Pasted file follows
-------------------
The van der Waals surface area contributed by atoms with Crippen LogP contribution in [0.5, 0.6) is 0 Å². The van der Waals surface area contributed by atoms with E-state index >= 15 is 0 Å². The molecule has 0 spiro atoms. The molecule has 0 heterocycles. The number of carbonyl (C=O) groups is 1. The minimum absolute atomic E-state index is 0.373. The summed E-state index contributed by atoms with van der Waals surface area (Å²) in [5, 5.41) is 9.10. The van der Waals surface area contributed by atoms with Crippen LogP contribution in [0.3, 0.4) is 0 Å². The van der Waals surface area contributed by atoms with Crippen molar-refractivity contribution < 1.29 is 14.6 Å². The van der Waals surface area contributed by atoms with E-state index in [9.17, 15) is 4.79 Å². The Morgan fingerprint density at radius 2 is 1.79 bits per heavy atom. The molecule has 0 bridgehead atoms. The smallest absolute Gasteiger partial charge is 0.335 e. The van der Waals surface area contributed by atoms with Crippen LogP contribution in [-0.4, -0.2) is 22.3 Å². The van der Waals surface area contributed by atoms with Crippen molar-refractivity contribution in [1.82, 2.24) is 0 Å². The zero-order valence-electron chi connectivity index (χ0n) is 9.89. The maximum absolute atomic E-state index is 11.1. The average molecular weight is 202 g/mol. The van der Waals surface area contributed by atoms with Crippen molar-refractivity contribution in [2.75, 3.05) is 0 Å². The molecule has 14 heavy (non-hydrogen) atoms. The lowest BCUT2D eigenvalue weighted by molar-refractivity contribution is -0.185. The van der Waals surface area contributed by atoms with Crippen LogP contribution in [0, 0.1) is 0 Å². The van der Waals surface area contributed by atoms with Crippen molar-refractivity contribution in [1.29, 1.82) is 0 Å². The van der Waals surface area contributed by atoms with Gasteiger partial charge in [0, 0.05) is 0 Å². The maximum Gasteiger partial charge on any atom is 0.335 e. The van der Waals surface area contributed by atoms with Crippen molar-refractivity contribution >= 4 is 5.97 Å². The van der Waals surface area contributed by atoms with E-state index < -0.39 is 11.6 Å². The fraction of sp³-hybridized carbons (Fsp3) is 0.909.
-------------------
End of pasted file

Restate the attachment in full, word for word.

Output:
The van der Waals surface area contributed by atoms with Crippen LogP contribution in [0.5, 0.6) is 0 Å². The van der Waals surface area contributed by atoms with E-state index >= 15 is 0 Å². The molecule has 0 spiro atoms. The molecule has 0 heterocycles. The number of carbonyl (C=O) groups is 1. The minimum absolute atomic E-state index is 0.373. The summed E-state index contributed by atoms with van der Waals surface area (Å²) in [5, 5.41) is 9.10. The van der Waals surface area contributed by atoms with Crippen LogP contribution in [0.3, 0.4) is 0 Å². The van der Waals surface area contributed by atoms with Crippen molar-refractivity contribution < 1.29 is 14.6 Å². The van der Waals surface area contributed by atoms with E-state index in [9.17, 15) is 4.79 Å². The Morgan fingerprint density at radius 2 is 1.79 bits per heavy atom. The molecule has 0 bridgehead atoms. The smallest absolute Gasteiger partial charge is 0.335 e. The van der Waals surface area contributed by atoms with Crippen LogP contribution in [-0.4, -0.2) is 22.3 Å². The van der Waals surface area contributed by atoms with Crippen molar-refractivity contribution in [1.82, 2.24) is 0 Å². The zero-order valence-electron chi connectivity index (χ0n) is 9.89. The maximum absolute atomic E-state index is 11.1. The average molecular weight is 202 g/mol. The van der Waals surface area contributed by atoms with Crippen molar-refractivity contribution in [2.75, 3.05) is 0 Å². The molecule has 14 heavy (non-hydrogen) atoms. The lowest BCUT2D eigenvalue weighted by molar-refractivity contribution is -0.185. The van der Waals surface area contributed by atoms with Crippen LogP contribution in [0, 0.1) is 0 Å². The van der Waals surface area contributed by atoms with Crippen molar-refractivity contribution in [1.29, 1.82) is 0 Å². The van der Waals surface area contributed by atoms with Gasteiger partial charge in [0, 0.05) is 0 Å². The maximum Gasteiger partial charge on any atom is 0.335 e. The van der Waals surface area contributed by atoms with Crippen molar-refractivity contribution >= 4 is 5.97 Å². The van der Waals surface area contributed by atoms with E-state index < -0.39 is 11.6 Å². The fraction of sp³-hybridized carbons (Fsp3) is 0.909.